You’re 16-years-old and the boy who kisses you beside the light blue Chevy Spectrum under the moon has berry-thick boy lips, his knuckles rough and cut from punching walls. He is all man, you think. And somewhat good. Becoming better. You hold hands and snuggle in the back of the church van on the way home from a praise and worship service on a Friday night in Oklahoma City. Before that, he tickled the inside of your arm outside under fireworks, side by side with friends around.
Why that boy likes you when he has dated the most beautiful, you don’t know. But you accept it, his face, his words a constant conversation in your mind through Algebra II, through American Lit.
How can four months be so long? So short?
It’s the night before New Year’s Eve when you call him and he’s distracted, girls laughing in the background of his house. Your friends, you realize. Your friends are at his house and he’s talking but not saying anything and you feel so confused until you realize he’s ending this. On the phone. He’s ending this. It’s dark in your room. You called him in bed and your phone is one of those 90’s beauties, clear with colored wires running through it, curly cord connecting the receiver to him, five miles away, where he laughs about you to your friends. And you stare at your phone as you close it, the phone, the line that held you to him.
Sixteen years old, and you lie in your bed in the dark begging God to love you because never have you felt so humiliated, so stupid for believing you were valuable. You weep in your pillow what feels like hours until you hear your brother come home, his door open across the hallway. Every thing in you begs to go to him. Tell him what’s broken. Hear him say that you matter. But the grief holds you bound. You can’t rise out of this bed. It’s yours for the night, girl.
So, like Jacob, you wrestle the angel who holds you there till morning. And the mark, the blessing, is the sound of God’s voice to your teenage ears. I love you I love you I love you. And this: Forgive him now because there’s more to this story. And in that night, you forgive. The wound is opened wide and into it God offers relief. “Listen,” God says. “You forgive from the softness of the wounded place. Forgive before it hardens.”
And so, five days later. When you force yourself to Sarah’s party where you know he’ll be, your eyes red from crying in the car in her driveway, he pulls you aside with Josie, one of your dearest of friends, to confess that they’ve been together behind your back. You suck in holy air. The sort of holy air that fills wide and hurts every inside part. The sort of holy air that wounds first so that you can forgive while tender.
Josie’s friendship goes the way of broken hearts though. She had loved you just as you loved her. Friday nights, the two of you had sung Wilson Phillips at the top of your lungs driving through Amarillo with nothing else to do but sing and talk and drink Sonic Oceanwater. And now she hates herself, you know, even as she dates him. Even as you watch them across the room in youth group and leave to sit in the bathroom, cry.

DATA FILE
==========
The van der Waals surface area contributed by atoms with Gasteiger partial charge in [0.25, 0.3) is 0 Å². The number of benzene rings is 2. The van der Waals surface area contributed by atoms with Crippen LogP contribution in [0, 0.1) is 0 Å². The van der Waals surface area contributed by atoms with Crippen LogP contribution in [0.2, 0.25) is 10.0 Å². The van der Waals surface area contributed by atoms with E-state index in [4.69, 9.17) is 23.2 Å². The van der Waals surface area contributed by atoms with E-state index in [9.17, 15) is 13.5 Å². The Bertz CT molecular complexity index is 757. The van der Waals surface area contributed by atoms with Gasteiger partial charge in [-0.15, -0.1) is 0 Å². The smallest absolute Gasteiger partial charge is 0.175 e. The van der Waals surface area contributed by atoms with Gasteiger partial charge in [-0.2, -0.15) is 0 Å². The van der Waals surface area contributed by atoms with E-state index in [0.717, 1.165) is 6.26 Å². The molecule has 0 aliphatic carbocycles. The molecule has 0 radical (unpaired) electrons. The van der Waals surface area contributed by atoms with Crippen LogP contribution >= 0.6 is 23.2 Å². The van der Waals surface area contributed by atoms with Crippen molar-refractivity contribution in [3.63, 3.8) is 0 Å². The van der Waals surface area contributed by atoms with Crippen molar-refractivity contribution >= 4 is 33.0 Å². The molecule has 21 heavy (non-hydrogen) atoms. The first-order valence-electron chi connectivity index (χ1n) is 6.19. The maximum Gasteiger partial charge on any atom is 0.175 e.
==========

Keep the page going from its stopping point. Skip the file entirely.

Forgiveness is a process and sometimes that process feels fully arrived at and sometimes five years later you stop and consider that night in your room, the Spirit beside you whispering love while the ache of rejection holds your body down. And you think, “How did Josie love me and still hurt me?” And you pray again to remember that confusion of being young and wanting to be loved. You pray again that you will forgive her.
So, when you open your Facebook 16 years later, the night after the funeral of a friend you all had loved as teenagers, a friend who had been at Sarah’s party that night, you’re shocked to find a message from Josie. A message asking for forgiveness. Life’s too short, she says. I always loved you, she says.
You’re at your parents’ house and it’s dark because your boys have gone to bed in the rooms that once belonged to your brother and you. Your parents are asleep. And you read her words that she loved you, that your friendship mattered to her, that all those nights laughing and shouting the harmonies to “Keep the Candle Burning” were not in your imagination. They were real and they mattered. And you’re crying in the living room, staring at your computer, your 16 year old self still aware of the ache of that loss. You go to the bathroom and stare at your 32 years face in the mirror, lines around the eyes, thinning cheeks. You cry and watch yourself and say, “God, what does this mean?”
What does it mean to forgive? You wonder, two hours later, 1 am, when your son cries out from a bad dream and you join him in bed in your former room, still decorated the same as it was 16 years ago, Josie’s face with a group of friends from high school framed in the corner. That night so long ago whispers to you while you tickle your son’s back. What does it mean to forgive?
The next night she picks you up from your parents’ house in her SUV at 9:30, after you’ve both put your respective kids to bed. And you drive to Starbucks. You tell her how you ended up in Syracuse, how you met Chris. You tell her about Young Life and writing and calling, about your kids.
She says, I’ve never regretted anything more in my life. And you believe her. And you listen to Wilson Phillips in the car and laugh about that boy and how he kissed. And grace wins.
Because grace is brave and it always wins.